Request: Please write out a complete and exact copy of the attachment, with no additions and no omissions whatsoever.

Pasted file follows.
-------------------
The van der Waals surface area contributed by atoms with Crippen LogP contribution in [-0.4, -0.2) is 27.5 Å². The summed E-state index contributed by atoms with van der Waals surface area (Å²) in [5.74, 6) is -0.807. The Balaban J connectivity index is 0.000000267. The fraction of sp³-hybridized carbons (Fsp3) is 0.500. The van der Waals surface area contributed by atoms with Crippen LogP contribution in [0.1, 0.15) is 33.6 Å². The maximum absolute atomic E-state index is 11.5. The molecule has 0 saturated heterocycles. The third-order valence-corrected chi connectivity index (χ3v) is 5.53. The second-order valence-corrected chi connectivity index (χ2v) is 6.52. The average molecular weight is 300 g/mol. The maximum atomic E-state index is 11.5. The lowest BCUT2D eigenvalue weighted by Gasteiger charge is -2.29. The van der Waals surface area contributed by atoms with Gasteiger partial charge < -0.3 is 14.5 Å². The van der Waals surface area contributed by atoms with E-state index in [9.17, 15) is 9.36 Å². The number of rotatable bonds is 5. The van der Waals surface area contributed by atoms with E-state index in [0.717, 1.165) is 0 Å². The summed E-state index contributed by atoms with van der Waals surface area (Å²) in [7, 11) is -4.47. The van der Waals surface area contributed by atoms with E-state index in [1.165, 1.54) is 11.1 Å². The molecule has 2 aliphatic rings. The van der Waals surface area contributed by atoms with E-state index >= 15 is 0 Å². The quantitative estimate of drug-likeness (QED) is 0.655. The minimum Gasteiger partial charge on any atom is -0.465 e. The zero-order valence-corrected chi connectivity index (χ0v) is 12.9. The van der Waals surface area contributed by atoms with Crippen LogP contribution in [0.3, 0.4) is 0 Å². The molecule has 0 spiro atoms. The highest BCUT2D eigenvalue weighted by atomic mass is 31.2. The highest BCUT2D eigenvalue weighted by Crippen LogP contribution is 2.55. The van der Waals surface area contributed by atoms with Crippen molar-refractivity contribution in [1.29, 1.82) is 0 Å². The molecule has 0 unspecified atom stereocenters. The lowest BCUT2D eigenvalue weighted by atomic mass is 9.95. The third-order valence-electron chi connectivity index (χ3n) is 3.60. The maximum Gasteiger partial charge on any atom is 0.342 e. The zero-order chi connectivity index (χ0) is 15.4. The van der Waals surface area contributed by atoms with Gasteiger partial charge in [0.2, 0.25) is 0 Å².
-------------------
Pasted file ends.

The van der Waals surface area contributed by atoms with Crippen LogP contribution in [-0.4, -0.2) is 27.5 Å². The summed E-state index contributed by atoms with van der Waals surface area (Å²) in [5.74, 6) is -0.807. The Balaban J connectivity index is 0.000000267. The fraction of sp³-hybridized carbons (Fsp3) is 0.500. The van der Waals surface area contributed by atoms with Crippen LogP contribution in [0.1, 0.15) is 33.6 Å². The maximum absolute atomic E-state index is 11.5. The molecule has 0 saturated heterocycles. The third-order valence-corrected chi connectivity index (χ3v) is 5.53. The second-order valence-corrected chi connectivity index (χ2v) is 6.52. The average molecular weight is 300 g/mol. The maximum atomic E-state index is 11.5. The lowest BCUT2D eigenvalue weighted by Gasteiger charge is -2.29. The van der Waals surface area contributed by atoms with Gasteiger partial charge < -0.3 is 14.5 Å². The van der Waals surface area contributed by atoms with E-state index in [9.17, 15) is 9.36 Å². The number of rotatable bonds is 5. The van der Waals surface area contributed by atoms with E-state index in [0.717, 1.165) is 0 Å². The summed E-state index contributed by atoms with van der Waals surface area (Å²) in [7, 11) is -4.47. The van der Waals surface area contributed by atoms with E-state index in [1.165, 1.54) is 11.1 Å². The molecule has 2 aliphatic rings. The van der Waals surface area contributed by atoms with E-state index >= 15 is 0 Å². The quantitative estimate of drug-likeness (QED) is 0.655. The minimum Gasteiger partial charge on any atom is -0.465 e. The zero-order valence-corrected chi connectivity index (χ0v) is 12.9. The van der Waals surface area contributed by atoms with Crippen LogP contribution in [0.3, 0.4) is 0 Å². The molecule has 0 spiro atoms. The highest BCUT2D eigenvalue weighted by atomic mass is 31.2. The highest BCUT2D eigenvalue weighted by Crippen LogP contribution is 2.55. The van der Waals surface area contributed by atoms with Crippen molar-refractivity contribution in [1.29, 1.82) is 0 Å². The molecule has 0 unspecified atom stereocenters. The lowest BCUT2D eigenvalue weighted by atomic mass is 9.95. The third-order valence-electron chi connectivity index (χ3n) is 3.60. The maximum Gasteiger partial charge on any atom is 0.342 e. The zero-order chi connectivity index (χ0) is 15.4. The van der Waals surface area contributed by atoms with Gasteiger partial charge in [0.2, 0.25) is 0 Å².